The fundamentalist US church notorious for picketing the funerals of dead soldiers plans to carry out its first protest in Britain this week, it has emerged.
Followers of the virulently anti-gay Westboro Baptist Church have threatened to picket a sixth form college in Basingstoke, Hampshire during a staging of The Laramie Project, a play about an American youth murdered because of his sexuality.
The church from Topeka, Kansas is mainly composed of relatives of the founder, pastor Fred Phelps, who style themselves “the most hated family in America”.
Their core belief — that God will punish the West for its acceptance of homosexuality — has seen them protest at dozens of servicemen’s funerals brandishing garish placards stating “God hates the USA” and “Thank God for dead soldiers”.
Details of the church’s first picket in Britain was posted on their website with the slogan “God Hates England; Your Queen Is A W—-“.
“Some of the best Bible preaching in the history of the world came out of that dark dismal land, but now it is full of all abominations,” the notice read.
“God will shortly destroy the UK and the world, but not until they have got the plain, clear message so that they will be without excuse.”
The target of Friday evening’s demonstration will be the Central Studio arts venue at Queen Mary’s College, where local gay group Freedom Youth is staging a small production of the The Laramie Project this week.
The play, which has roused the ire of Westboro followers in the past, tells the story of Matthew Shepard, a gay teenager tortured and murdered in small town America in 1998.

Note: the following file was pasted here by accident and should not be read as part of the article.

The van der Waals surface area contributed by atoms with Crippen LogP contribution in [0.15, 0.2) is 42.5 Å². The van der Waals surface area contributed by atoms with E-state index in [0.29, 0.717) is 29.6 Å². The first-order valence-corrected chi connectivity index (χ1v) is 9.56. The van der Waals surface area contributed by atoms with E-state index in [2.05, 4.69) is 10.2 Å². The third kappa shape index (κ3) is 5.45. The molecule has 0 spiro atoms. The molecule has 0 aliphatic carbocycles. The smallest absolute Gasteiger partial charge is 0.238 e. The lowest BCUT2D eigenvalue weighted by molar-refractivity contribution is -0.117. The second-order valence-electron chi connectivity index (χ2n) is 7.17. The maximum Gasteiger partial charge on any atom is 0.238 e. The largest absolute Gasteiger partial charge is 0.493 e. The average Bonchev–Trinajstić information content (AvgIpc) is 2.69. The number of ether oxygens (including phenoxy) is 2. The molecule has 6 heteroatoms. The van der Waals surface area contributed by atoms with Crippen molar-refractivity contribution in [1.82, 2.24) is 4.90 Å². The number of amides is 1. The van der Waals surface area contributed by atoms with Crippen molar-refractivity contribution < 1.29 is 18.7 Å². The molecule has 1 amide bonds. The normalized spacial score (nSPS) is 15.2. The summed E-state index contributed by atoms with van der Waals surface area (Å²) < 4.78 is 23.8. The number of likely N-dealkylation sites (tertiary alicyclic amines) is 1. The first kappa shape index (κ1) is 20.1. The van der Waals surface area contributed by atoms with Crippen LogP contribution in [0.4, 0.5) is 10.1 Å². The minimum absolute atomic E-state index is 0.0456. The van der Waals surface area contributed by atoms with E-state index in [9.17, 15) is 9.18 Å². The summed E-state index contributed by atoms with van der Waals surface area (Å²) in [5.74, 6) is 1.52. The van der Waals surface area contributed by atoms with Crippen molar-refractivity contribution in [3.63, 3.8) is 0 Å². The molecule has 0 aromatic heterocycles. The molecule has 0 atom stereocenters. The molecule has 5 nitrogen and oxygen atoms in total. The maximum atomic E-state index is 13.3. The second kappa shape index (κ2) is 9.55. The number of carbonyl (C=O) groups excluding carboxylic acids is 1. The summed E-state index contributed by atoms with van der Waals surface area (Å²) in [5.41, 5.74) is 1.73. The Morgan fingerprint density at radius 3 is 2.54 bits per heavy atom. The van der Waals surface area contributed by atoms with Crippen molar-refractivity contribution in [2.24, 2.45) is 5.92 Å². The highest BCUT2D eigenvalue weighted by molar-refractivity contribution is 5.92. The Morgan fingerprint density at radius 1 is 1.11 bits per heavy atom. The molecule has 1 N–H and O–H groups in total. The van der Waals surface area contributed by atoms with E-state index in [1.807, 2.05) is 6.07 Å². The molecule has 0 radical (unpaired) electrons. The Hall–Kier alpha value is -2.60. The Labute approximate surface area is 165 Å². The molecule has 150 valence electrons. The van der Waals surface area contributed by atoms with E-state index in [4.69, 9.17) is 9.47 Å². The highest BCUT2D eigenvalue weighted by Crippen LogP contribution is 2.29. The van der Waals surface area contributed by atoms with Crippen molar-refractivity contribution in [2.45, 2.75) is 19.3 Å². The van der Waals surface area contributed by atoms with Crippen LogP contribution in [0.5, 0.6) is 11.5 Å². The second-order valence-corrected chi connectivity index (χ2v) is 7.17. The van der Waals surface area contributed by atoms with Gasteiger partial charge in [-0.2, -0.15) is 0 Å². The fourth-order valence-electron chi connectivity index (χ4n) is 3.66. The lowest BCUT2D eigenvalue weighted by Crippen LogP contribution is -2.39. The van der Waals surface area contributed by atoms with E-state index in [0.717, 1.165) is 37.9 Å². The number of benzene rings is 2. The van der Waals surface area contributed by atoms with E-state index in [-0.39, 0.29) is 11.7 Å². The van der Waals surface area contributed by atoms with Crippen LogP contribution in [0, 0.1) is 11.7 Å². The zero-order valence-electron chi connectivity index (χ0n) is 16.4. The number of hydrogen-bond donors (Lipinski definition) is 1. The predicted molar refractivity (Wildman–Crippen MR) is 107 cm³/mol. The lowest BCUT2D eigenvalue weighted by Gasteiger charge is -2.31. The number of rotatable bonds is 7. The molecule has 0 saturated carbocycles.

Shirley Phelps-Roper, a church spokeswoman, confirmed the plan but declined to say whether members would be flying over from the US or if the picket would be carried out by followers in Britain. The church has no scheduled pickets on the days immediately before or after the Basingstoke demonstration.
“It is the first actual picket. We have been preaching by so many means to the UK for years. The arm of the Lord our God is not shortened by oceans and things, all of which he created, and all of which he knew about when he considered these last hours of the very last days of all,” Mrs Phelps-Roper said.
Maria Miller, Conservative MP for Basingstoke, said that she had contacted the Home Secretary to see what action the Government may be considering in relation to possible attempts by the Phelps family to enter the country.
She condemned the church’s “highly inflammatory language and behaviour” and said the young people who had worked on the play would not be intimidated by threats.
“The most important thing is that a production that is trying to promote tolerance goes ahead and that’s what I’m focusing on achieving,” she said.
“There’s no evidence that they will be coming along and I don’t believe they have a base in the UK.”
Ben Summerskill, chief executive of Stonewall, the gay right group, described the church’s plan as “distressing”.
“The Laramie Project is a very serious play about a young man who was beaten to death just because he was gay. To regard that as a cause for celebration will make a lot of people both gay and straight feel very uncomfortable,” he said.
But he warned that any attempt to ban Westboro church members from travelling to Britain would just give them the oxygen of publicity similar to the attention garnered by the right-wing Dutch MP Geert Wilders last week.
Members of Anonymous, the nebulous online community that has previously organised protests against the Church of Scientology, are alreading planning counter-demonstrations outside the college on Friday, posts on internet message boards indicate.
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